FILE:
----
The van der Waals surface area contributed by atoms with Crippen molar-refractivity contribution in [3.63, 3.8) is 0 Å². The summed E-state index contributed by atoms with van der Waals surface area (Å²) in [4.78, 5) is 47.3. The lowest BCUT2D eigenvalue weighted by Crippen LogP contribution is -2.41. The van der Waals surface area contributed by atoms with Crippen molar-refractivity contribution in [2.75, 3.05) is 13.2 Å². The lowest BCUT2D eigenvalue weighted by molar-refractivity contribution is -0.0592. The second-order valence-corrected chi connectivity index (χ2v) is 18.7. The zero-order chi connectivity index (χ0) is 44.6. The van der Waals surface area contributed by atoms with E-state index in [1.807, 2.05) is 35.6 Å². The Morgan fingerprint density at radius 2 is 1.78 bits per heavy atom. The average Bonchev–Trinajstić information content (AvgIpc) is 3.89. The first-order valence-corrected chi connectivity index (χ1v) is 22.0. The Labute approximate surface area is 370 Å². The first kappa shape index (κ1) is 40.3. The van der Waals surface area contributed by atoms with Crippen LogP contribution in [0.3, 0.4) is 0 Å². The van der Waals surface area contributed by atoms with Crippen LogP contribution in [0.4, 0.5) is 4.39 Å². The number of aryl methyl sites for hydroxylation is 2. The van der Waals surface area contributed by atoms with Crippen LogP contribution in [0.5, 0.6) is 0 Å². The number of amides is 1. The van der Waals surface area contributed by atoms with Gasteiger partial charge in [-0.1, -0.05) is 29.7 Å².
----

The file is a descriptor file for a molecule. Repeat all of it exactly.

The van der Waals surface area contributed by atoms with Crippen molar-refractivity contribution in [3.63, 3.8) is 0 Å². The summed E-state index contributed by atoms with van der Waals surface area (Å²) in [4.78, 5) is 47.3. The lowest BCUT2D eigenvalue weighted by Crippen LogP contribution is -2.41. The van der Waals surface area contributed by atoms with Crippen molar-refractivity contribution in [2.75, 3.05) is 13.2 Å². The lowest BCUT2D eigenvalue weighted by molar-refractivity contribution is -0.0592. The second-order valence-corrected chi connectivity index (χ2v) is 18.7. The zero-order chi connectivity index (χ0) is 44.6. The van der Waals surface area contributed by atoms with E-state index in [1.807, 2.05) is 35.6 Å². The Morgan fingerprint density at radius 2 is 1.78 bits per heavy atom. The average Bonchev–Trinajstić information content (AvgIpc) is 3.89. The first-order valence-corrected chi connectivity index (χ1v) is 22.0. The Labute approximate surface area is 370 Å². The first kappa shape index (κ1) is 40.3. The van der Waals surface area contributed by atoms with Crippen LogP contribution in [0.3, 0.4) is 0 Å². The van der Waals surface area contributed by atoms with Crippen LogP contribution in [0.4, 0.5) is 4.39 Å². The number of aryl methyl sites for hydroxylation is 2. The van der Waals surface area contributed by atoms with Crippen LogP contribution in [0.5, 0.6) is 0 Å². The number of amides is 1. The van der Waals surface area contributed by atoms with Gasteiger partial charge in [-0.1, -0.05) is 29.7 Å².